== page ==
(Courtesy of Cherie Morgan Photography)
- Friday was labeled as a “trap game” and it almost turned out to be one-almost. Trail, despite missing eight regulars, yes eight, gave the Vees all they could handle and then some. If you’d ask the Vees coaches, they wouldn’t be shocked on how Trail started and finished. Fred Harbinson has said numerous times, it’s even more dangerous facing a short-handed team. Lesser bodies allows the coaches to play their top players more. We saw that on Friday and Trail’s top guys were dangerous. Also tough to beat a team that doesn’t have much structure to their game. Trail’s embraced the role of spoiler, they’ve got nothing to lose and that loose style can give you fits. We saw all this on Friday and more.
- Without taking anything away from Trail, I have to say that first period was likely one of the worst periods from the Vees on home ice this year. Now, they’ve done a lot of good at home this year but the first twenty-minutes was less than stellar. They struggled moving the puck, as stringing together consecutive passes became more challenging as the period wore on and they hardly had any sustained pressure in the Trail end; a lot of “one and done” rushes. They created a lot of problems for themselves with their poor passing and decision making but they climbed out of it.
- Again, I have to heap some praise onto Trail, as they were without their two regulars goalies, their top-scorer and their fourth-best scorer and other key pieces. Just 10 regulars dressed up front and four on the back-end. The line-up was rounded out by five AP’s, two upfront, one on the blue-line and two in goal. Despite the obvious challenges, the Smokies brought their work boots with them Friday and pressed Penticton right from the get go. I wouldn’t hesitate to call that first period, their best period against Penticton this season; that’s out of 15 periods.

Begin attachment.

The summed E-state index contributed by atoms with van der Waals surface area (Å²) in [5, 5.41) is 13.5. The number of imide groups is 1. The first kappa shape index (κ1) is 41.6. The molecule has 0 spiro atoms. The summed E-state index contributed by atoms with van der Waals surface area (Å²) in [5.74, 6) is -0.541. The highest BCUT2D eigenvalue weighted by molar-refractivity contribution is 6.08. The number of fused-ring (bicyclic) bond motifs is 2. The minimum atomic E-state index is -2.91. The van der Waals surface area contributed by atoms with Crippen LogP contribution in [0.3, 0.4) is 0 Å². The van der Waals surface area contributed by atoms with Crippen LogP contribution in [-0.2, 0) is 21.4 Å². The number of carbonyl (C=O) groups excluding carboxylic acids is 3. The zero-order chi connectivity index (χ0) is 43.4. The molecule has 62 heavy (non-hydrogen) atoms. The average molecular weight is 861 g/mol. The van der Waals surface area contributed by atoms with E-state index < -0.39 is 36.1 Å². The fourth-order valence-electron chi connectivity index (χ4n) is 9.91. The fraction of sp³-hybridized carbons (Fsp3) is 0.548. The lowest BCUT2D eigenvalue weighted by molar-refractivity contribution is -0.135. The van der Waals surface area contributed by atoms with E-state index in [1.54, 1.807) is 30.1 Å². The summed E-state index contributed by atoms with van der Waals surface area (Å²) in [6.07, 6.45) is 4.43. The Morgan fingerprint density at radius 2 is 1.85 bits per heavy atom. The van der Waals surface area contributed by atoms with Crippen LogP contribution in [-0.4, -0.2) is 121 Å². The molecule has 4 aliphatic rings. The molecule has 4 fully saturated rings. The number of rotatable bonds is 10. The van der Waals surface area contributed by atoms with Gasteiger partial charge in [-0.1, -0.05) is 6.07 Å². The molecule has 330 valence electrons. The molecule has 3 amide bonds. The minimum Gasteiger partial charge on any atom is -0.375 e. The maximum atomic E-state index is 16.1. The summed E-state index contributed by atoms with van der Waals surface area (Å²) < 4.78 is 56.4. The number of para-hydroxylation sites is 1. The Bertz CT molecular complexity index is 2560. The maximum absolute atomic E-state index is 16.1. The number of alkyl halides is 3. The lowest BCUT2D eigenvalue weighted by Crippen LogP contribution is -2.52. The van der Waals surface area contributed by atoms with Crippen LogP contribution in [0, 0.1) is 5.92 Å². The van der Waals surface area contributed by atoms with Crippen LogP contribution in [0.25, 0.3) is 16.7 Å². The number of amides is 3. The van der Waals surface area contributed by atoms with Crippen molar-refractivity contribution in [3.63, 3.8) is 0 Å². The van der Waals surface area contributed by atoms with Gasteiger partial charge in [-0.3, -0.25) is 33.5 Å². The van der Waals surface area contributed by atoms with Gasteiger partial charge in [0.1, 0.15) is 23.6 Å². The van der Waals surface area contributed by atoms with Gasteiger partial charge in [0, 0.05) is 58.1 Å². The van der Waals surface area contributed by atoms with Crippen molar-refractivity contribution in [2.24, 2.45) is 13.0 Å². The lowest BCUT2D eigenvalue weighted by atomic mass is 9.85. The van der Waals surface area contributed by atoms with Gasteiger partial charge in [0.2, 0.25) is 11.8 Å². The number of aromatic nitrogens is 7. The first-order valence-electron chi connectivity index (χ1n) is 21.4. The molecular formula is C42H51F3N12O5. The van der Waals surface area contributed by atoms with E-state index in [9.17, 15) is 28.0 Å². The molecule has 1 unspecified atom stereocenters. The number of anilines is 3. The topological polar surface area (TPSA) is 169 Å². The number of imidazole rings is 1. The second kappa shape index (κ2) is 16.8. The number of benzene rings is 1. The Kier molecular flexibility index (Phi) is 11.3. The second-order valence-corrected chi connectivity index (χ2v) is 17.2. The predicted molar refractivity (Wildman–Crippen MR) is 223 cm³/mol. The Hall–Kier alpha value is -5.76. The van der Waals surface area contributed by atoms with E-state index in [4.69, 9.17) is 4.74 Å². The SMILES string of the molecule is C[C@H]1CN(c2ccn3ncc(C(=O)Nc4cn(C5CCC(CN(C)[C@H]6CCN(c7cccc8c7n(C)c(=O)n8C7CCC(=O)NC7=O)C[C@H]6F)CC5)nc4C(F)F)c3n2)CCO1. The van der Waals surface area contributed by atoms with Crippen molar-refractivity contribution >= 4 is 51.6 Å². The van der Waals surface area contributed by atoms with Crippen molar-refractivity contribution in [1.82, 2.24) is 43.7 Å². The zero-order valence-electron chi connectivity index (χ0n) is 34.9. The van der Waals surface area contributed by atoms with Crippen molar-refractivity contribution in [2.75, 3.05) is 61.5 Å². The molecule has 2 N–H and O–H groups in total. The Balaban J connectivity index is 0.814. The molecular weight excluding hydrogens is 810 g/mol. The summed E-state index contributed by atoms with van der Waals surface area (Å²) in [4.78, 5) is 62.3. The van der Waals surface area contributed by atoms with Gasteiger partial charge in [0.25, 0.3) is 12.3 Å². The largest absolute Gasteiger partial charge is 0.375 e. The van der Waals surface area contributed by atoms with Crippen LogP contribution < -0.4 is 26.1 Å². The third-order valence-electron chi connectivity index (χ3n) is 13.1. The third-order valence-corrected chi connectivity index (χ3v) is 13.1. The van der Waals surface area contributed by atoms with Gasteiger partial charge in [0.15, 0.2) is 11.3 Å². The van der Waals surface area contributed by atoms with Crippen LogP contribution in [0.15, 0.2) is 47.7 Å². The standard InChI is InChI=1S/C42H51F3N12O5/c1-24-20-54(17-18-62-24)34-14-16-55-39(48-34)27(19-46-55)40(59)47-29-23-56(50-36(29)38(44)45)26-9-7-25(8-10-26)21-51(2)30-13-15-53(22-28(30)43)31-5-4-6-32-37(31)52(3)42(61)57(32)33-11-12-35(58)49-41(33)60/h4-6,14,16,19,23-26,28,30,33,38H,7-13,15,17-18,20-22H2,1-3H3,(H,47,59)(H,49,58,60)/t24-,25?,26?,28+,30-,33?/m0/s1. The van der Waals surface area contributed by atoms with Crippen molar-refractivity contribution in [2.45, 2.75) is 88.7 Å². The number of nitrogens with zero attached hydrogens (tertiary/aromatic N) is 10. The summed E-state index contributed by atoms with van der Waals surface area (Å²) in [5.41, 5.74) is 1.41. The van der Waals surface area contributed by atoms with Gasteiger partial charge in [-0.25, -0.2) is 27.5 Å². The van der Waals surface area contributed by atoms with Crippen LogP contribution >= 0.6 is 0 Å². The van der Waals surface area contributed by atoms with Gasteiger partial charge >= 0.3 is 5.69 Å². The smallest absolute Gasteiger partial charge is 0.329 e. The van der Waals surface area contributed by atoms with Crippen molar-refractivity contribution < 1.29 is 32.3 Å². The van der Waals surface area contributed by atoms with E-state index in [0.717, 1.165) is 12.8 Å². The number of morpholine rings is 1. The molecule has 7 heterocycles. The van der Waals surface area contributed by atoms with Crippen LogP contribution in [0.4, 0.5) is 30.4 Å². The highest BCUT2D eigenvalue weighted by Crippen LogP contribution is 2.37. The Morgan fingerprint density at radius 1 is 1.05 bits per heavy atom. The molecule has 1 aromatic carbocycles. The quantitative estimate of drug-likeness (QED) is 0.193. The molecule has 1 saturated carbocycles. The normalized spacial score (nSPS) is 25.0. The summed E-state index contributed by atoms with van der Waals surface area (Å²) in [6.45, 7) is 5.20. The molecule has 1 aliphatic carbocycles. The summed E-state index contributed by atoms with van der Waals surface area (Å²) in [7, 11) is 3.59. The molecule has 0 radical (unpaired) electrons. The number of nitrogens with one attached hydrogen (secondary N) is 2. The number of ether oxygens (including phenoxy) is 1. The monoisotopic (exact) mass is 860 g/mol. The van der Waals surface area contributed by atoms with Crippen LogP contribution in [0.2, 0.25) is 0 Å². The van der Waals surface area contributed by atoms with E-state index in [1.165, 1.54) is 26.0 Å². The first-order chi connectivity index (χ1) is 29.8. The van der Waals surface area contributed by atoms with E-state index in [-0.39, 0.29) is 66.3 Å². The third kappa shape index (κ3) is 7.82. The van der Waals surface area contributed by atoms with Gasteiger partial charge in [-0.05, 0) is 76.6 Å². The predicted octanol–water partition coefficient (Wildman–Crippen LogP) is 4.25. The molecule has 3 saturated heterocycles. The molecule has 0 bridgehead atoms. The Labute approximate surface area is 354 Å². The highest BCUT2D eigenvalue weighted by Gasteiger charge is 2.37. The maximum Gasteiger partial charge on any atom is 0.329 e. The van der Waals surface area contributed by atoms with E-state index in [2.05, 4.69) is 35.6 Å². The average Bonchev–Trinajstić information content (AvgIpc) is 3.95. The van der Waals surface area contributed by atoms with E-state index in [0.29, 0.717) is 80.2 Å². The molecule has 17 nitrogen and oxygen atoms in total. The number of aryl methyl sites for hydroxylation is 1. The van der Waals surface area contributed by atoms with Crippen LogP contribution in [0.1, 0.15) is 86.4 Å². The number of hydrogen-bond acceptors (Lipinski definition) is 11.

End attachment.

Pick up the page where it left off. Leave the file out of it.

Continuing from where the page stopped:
- So what happened in that first? Were the Vees playing down to their opponent? Sluggish? Well it might have been a combination of several things. They had a great start a week ago against Merritt and a solid opening period against Salmon Arm Wednesday. Friday the Smokies threw a couple of new wrinkles at the Vees and I guess it took a period to sort out.
- Trail’s first goal is an example of a short-handed line-up coming back to bite you. Jake Lucchini, Craig Martin and Dallas Calvin were paired together and the trio was dangerous throughout the game. Remember, Trail may been at the bottom of the Division but they have scorers and it was on full display on their first goal. Heads up play by Lucchini to win the face-off ahead and then quickly spin a backhand pass on the tape of Martin from behind the net. Puck took a fraction of a second to fly off of Martin’s blade and into the net on the one-timer. Lucchini knew what he was doing on the play and he caught the Vees off guard.
- Nice response by Connor Chartier and line-mate Lewis Zerter-Gossage. They drew the Vees level roughly five-minutes after the Trail tally. Zerter-Gossage forced the issue at his blue-line, then raced away down the left side. He saw Chartier break for the net and he threw it to Chartier, who’s tip just went over the goalie’s pad and he then went crashing into the wall; paid the price. Celebration was muted quickly, as Trail scored just scored 47-seconds after the Vees tied it; buzz kill.
- I think Trail’s second goal highlighted the first period for the Vees: good intentions but results. Mitch Newsome went to go put the puck back to the blue-line but it blew up on Dante Fabbro, allowing for the counter-attack by Kienan Scott. Penticton product got a step on the defender and from the left face-off circle, had a shot that snuck past Brendan Barry’s glove. Deflating moment there and no we ain’t talking about footballs.
- Barry was spelled off by Hunter Miska to start the second but that was to give the team a swift kick in the rear-end more so than anything. Yes, two goals against on 10 shots but I would argue Barry only had a chance on one of the two goals. He’ll likely tell you he would want that 2-1 goal back. Barry did have a very good and timely stick save on Calvin minutes, if that, before the Vees tied it 1-1. Calvin broke in alone from the top of the circles after a turnover (a few of those from the Vees in the first) but his blocker-side deke was fought-off by Barry’s stick. The Vees had to call an audible to get something going and Barry’s night ended earlier than originally planned. I’m sure he’ll get back in soon enough and when that happens, he’ll be highly motivated. Another learning experience as a 17-year-old rookie goalie. The kids been pretty unflappable with all things considered and he had a mulligan on Friday.